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Programming Languages

Instructor

Professor Douglas Troeger

Description

This course introduces basic concepts and techniques in the foundational study of programming languages. The central theme is the view of individual programs and whole languages as mathematical objects about which precise claims may be made and proved. Particular topics include functional programming, operational semantics, λ-calculus, type systems and type safety, polymorphism and subtyping, and foundations of object-oriented programming. The course is intended for students from all areas of computer science who want an introduction to key concepts in the theory of programming languages. The plan is to develop introductory material, examples and case studies. The text is Types and Programming Languages, by Benjamin C. Pierce, MIT Press.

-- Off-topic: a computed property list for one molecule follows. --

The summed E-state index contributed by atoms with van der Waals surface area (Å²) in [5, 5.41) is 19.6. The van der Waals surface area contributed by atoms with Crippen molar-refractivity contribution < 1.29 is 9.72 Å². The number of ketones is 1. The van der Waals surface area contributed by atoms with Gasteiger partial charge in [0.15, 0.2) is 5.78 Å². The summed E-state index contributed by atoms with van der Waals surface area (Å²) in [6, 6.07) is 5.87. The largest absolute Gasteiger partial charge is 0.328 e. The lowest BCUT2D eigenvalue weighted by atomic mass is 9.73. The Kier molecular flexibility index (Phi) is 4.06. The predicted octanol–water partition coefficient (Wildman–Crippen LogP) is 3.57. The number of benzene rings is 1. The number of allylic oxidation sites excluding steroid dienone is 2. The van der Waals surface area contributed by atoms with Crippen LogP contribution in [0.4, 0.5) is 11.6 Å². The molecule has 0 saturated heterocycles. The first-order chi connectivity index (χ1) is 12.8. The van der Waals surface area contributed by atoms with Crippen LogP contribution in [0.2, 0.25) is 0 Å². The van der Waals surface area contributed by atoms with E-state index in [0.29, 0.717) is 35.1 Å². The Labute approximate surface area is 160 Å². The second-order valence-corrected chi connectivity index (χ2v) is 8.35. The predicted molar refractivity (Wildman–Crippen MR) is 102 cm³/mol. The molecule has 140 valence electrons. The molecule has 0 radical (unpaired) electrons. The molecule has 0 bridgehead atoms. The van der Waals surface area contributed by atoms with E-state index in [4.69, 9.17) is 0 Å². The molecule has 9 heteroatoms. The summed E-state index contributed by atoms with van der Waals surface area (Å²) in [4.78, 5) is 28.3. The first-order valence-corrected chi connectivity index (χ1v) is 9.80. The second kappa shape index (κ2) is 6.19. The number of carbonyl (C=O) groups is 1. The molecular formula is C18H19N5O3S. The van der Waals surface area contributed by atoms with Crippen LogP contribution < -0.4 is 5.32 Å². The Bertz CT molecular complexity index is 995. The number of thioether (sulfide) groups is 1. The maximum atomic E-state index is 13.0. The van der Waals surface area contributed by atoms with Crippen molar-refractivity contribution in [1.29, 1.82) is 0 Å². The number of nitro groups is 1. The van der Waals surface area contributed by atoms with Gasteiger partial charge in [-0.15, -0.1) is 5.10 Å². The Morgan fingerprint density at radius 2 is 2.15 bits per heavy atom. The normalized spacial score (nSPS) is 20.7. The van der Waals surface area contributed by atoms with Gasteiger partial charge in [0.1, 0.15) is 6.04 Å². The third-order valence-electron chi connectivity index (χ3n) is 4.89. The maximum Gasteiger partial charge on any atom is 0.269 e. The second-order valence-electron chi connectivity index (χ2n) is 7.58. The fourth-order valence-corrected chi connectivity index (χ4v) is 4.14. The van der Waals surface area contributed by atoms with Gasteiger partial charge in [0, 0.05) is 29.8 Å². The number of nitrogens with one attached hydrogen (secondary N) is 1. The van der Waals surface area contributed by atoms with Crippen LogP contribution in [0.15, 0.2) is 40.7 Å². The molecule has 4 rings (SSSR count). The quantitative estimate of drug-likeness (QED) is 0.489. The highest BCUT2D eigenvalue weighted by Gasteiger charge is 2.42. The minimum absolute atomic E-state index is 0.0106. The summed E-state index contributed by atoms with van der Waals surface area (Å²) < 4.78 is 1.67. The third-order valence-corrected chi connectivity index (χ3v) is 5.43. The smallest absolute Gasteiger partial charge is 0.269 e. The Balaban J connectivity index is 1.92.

Topic List

  1. Background

    • Functional programming with OCaml

    • Inductive Proofs

  2. Basics

    • Operational semantics

    • The λ-calculus

  3. Type Systems

    • Basic types

    • Simply typed λ-calculus

    • Type safety

    • Subtyping

Learning Goals

  • Be able to write simple programs and type systems in OCaml and appreciate the functional programming style

  • Be able to understand and produce inductive proofs for recursive structures

  • Be able to understand and define basic operational semantics

  • Be able to do derivations in the untyped and simply typed λ-calculus

  • Be able to formulate and prove type safety theorems

  • Be able to formulate and reason about key object oriented programming features

Assessment

  • Class Presentations: 70%

  • Final: 30%